— Pinkerton — The Original Security Contractor

Back in the day, there was no United States Secret Service to chase down counterfeit money or protect the President.  But there was a man named Allan Pinkerton.  He was a Scottish American who served as a spy.  He would later use his skills to start a detective organization called Pinkerton National Detective Agency. Pinkerton Security became outstanding trackers and are recognized for their innovations and tactics; including Undercover work (involving security and law enforcement).

Pinkerton grew his company into the most respected Detective and Security Agency of his day.  He was even awarded government contracts for his company.  His Company transported currency and serviced the Mint.  Eventually his company would provide security to the President.  Both of these functions would become tasks of the Secret Service after the Federal government took over this role.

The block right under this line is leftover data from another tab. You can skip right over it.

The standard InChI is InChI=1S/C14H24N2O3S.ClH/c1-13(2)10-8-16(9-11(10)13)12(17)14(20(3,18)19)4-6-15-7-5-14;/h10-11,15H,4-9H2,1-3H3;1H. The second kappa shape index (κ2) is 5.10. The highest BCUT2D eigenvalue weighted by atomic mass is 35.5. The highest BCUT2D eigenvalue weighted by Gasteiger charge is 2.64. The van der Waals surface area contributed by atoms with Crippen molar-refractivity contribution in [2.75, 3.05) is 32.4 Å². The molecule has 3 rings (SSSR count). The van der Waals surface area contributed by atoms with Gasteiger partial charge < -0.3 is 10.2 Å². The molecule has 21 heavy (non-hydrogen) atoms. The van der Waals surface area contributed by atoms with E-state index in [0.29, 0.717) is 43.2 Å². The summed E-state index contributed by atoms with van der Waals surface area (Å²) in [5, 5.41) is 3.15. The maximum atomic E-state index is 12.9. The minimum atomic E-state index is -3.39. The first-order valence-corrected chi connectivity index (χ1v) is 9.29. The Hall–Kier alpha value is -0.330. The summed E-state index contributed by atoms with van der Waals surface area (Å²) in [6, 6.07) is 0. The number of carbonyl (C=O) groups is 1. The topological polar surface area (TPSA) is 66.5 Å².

With the motto of “We Never Sleep“,  an eye symbol in the middle of the Pinkerton logo, is widely recognized as the origin of the term “Private Eye”.  Pinkerton’s were hired to not only, secure banks, protect Presidents, to chase down train robbers, horse thieves, and capture Outlaws such as Jesse James (which they did not manage to accomplish).  Pinkerton were sometimes ruthless and would become specifically banned to work for government with the “Anti-Pinkerton Act” of 1893.  They survive today… but are a mere shell of the organization they once were.  Perhaps they require some new leadership.

Kali Pinckney


One Comment Add yours

  1. TheTragicWhale says:

    This is amazing

What's On Your Mind??

Fill in your details below or click an icon to log in:

WordPress.com Logo

You are commenting using your WordPress.com account. Log Out /  Change )

Google+ photo

You are commenting using your Google+ account. Log Out /  Change )

Twitter picture

You are commenting using your Twitter account. Log Out /  Change )

Facebook photo

You are commenting using your Facebook account. Log Out /  Change )


Connecting to %s